Pokemon is the wildly popular Japanese Nintendo video game, first released in 1996. Its goal is to collect wild creatures and battle other trainers to become the Pokemon master. Simple enough, right?
Now imagine trying to play the game with tens of thousands of people looking over your shoulder, telling you which buttons to press. That's the latest social experiment going on in the gaming community. At any given time, thousands of people are controlling a single game of Pokemon Red the original game of the series at the same time.
And so far, it's going ... OK.
"A lot of the time, the game is just saving itself over and over again, or the character gets stuck in the corner and just runs into walls repeatedly," says Andrew Cunningham, who's been writing about the experiment for technology news site Ars Technica.
The game has been live streaming on the video platform Twitch for almost a week, uploaded by the anonymous account named Twitch Plays Pokemon. Viewers can type commands like "left" or "right" to control the game character in the Twitch chat window.
Cunningham has been watching his screen for a few days now, and he's not alone. The game has had more than 15 million viewers in the past week and about 650,000 participants. At its peak, more than 120,000 people viewed or interacted with the game, Twitch says.
The experiment is something that Matthew DiPietro, Twitch's vice president of marketing, has never seen before on this scale. The multiplayer control causes the character's behavior to be a bit manic at times, but impressively, Twitch users have managed to progress through half the game.
"The community is rallying together and getting this character through the game, which to my mind is really interesting," DiPietro says. "It means when people come together to do something, always it's chaotic but there's always a goal in mind which you're all moving toward at the same time."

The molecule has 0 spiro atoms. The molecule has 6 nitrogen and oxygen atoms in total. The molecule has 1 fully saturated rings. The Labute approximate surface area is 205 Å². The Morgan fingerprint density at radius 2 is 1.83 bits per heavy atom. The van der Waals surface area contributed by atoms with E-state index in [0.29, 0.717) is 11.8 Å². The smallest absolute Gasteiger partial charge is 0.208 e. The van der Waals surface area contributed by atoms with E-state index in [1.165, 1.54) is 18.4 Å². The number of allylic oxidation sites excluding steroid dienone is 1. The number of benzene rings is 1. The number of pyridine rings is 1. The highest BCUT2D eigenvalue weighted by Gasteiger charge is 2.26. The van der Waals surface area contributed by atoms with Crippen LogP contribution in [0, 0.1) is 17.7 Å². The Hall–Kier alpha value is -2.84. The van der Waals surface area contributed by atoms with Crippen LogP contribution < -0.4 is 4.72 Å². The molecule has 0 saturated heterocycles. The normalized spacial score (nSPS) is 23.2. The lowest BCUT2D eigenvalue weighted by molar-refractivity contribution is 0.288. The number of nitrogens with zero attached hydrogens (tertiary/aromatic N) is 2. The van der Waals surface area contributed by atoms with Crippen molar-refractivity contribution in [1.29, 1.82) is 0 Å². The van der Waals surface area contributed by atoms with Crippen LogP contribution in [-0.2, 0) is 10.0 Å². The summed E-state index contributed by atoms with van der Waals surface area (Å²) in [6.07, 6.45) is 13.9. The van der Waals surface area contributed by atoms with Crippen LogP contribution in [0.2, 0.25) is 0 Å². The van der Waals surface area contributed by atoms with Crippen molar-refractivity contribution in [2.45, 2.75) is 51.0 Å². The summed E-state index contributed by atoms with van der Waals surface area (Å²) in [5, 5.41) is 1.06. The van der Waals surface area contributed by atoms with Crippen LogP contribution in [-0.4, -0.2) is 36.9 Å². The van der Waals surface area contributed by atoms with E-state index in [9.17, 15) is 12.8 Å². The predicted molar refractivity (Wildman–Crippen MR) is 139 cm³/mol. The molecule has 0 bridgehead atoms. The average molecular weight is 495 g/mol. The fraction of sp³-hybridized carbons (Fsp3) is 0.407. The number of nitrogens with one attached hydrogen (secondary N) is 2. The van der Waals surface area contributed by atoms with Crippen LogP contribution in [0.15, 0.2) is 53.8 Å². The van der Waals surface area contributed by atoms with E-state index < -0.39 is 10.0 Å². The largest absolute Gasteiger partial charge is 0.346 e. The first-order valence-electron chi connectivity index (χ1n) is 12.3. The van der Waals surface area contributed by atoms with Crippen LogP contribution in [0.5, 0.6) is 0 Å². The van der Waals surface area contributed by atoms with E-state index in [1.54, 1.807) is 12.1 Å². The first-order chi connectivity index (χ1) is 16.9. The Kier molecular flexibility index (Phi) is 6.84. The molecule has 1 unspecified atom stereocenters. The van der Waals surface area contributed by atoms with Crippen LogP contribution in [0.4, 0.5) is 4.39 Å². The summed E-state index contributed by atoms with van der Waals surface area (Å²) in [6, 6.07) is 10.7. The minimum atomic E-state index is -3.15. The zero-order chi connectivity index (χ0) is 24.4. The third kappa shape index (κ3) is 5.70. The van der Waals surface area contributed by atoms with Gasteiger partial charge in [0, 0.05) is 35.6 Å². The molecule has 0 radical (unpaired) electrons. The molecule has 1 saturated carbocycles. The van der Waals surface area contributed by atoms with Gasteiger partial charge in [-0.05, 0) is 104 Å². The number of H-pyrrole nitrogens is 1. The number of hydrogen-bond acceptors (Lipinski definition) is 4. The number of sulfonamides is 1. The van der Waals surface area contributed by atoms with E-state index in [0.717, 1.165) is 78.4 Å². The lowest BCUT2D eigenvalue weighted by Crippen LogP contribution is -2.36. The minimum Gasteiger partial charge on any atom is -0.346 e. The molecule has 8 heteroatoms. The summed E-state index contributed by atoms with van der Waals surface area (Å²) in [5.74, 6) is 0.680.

But not everyone is rallied around the same strategy. The users have complete authority over how the game gets played, with no involvement from the account owner or Twitch. They even have control over how the commands that they enter are applied either by majority vote, democracy, or all at once ... anarchy.
"It's kind of a continuous battle between the people who are trying to play the game as it's intended and the trolls who are intentionally trying to derail it," Cunningham says. "Every once in a while, the trolls win."
Hence, the running into walls.
Cunningham says he's not sure when the game will end. It might take a few more weeks, once the popularity dies down.
"It's kind of been a victim of its own success at this point," he says. "As word has spread, over the last few days, it's harder and harder for everybody to row in the same direction at the same time."